But what if the Yankees don’t care about dollars? What if they don’t care about shortstop, either? What if this whole thing hinges on clearing room at third base, the position where Machado’s won a couple Gold Gloves?
There have been multiple offseason rumors about them potentially trying to trade Miguel Andujar, the guy with just 154 major league games under his belt who almost won AL Rookie of the Year honors last season. Keeping that 23-year-old in the lineup for years to come – and at a much cheaper price than Machado – would seem like a no-brainer, but Machado, as White Sox fans know, is a heck of a player. There’s been suggestion, too, that the Yankees could try to move Andujar to first base, where their current starter is Luke Voit.
Machado’s supposed preference for the Yankees and their hole at shortstop made them the most sensible option when it came to Machado’s landing place. But they are doing things the other suitors in this derby aren’t doing, which at this point in the process effectively means they’re going on with their offseason rather than sitting patiently while Machado deliberates. The White Sox have added in small ways, as expected, considering where they are in their rebuild. There might no be no stereotypical Plan B in the form of a significant consolation-prize signing should they miss out. The Phillies have added a couple big names in Robertson and Andrew McCutchen, but remember they have “stupid” money they’ve vowed to spend and they view themselves as far closer to contention, whether or not that’s actually a reality in the increasingly competitive NL East.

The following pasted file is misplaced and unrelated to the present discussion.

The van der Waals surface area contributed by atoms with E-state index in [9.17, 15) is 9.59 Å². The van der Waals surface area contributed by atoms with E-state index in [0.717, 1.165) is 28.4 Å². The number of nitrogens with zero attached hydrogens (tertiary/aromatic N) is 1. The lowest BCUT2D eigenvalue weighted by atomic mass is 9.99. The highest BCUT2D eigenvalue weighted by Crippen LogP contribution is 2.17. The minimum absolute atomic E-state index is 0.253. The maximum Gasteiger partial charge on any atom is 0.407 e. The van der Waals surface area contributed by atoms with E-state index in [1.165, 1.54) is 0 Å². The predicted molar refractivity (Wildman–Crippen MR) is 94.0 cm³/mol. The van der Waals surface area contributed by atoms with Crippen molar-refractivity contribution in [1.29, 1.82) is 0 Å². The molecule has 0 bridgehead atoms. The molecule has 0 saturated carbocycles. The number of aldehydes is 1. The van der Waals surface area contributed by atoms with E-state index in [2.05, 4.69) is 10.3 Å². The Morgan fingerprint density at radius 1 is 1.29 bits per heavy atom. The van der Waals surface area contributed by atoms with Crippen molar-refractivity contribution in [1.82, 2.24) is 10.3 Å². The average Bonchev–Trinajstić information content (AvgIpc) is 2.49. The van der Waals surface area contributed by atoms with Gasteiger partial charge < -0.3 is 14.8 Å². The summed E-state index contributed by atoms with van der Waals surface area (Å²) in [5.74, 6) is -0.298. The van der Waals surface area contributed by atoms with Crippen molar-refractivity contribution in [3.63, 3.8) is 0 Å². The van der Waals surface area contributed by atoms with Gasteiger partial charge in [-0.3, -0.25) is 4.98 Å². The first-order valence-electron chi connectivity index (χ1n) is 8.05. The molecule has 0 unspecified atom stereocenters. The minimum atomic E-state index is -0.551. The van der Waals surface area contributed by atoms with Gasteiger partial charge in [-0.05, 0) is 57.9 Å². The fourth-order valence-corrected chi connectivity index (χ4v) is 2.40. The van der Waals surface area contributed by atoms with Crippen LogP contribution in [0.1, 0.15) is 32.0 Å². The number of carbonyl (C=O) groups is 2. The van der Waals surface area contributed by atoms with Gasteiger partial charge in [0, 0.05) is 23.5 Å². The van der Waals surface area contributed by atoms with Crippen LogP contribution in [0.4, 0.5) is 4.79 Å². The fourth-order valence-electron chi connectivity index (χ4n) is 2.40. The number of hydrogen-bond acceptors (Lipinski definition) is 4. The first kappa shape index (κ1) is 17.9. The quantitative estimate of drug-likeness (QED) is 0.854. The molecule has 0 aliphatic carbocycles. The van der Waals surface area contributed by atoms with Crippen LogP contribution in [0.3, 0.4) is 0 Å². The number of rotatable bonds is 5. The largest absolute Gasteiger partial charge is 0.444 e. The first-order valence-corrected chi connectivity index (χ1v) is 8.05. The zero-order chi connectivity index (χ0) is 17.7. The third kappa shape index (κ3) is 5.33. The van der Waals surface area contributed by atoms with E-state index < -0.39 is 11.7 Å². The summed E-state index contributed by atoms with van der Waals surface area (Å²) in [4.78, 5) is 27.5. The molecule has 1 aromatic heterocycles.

In the end, the size of the contract offer could wind up the difference maker (big shock, right?) and the White Sox have already made an offer, per Nightengale, one that could, if we’re connecting some various dots, be in the ballpark of seven years and $210 million. Certainly the possibility for those numbers to be larger exists. If the Yankees don’t want to go that high, or come anywhere near that high, then that’s a sizable gap that could cause Machado to abandon his preference. The Phillies, of course, are in a similar position to the White Sox when it comes to offering a big contract, and according to Nightengale’s latest update – which also focuses on the unknowns surrounding the Yankees – they remain the two most aggressive pursuers.
The #Yankees are either playing it coy, trying to gauge the Andujar trade market, or simply have no intention of offering Manny Machado a $200 million-plus contract. The Chicago #WhiteSox and Philadelphia #Phillies remain the most aggressive teams for the prized infielder.
— Bob Nightengale (@BNightengale) January 7, 2019
In other words, stay tuned. But if the Yankees aren’t quite as “in” on this whole thing than it initially seemed, perhaps “stay tuned” changes to “buckle up.”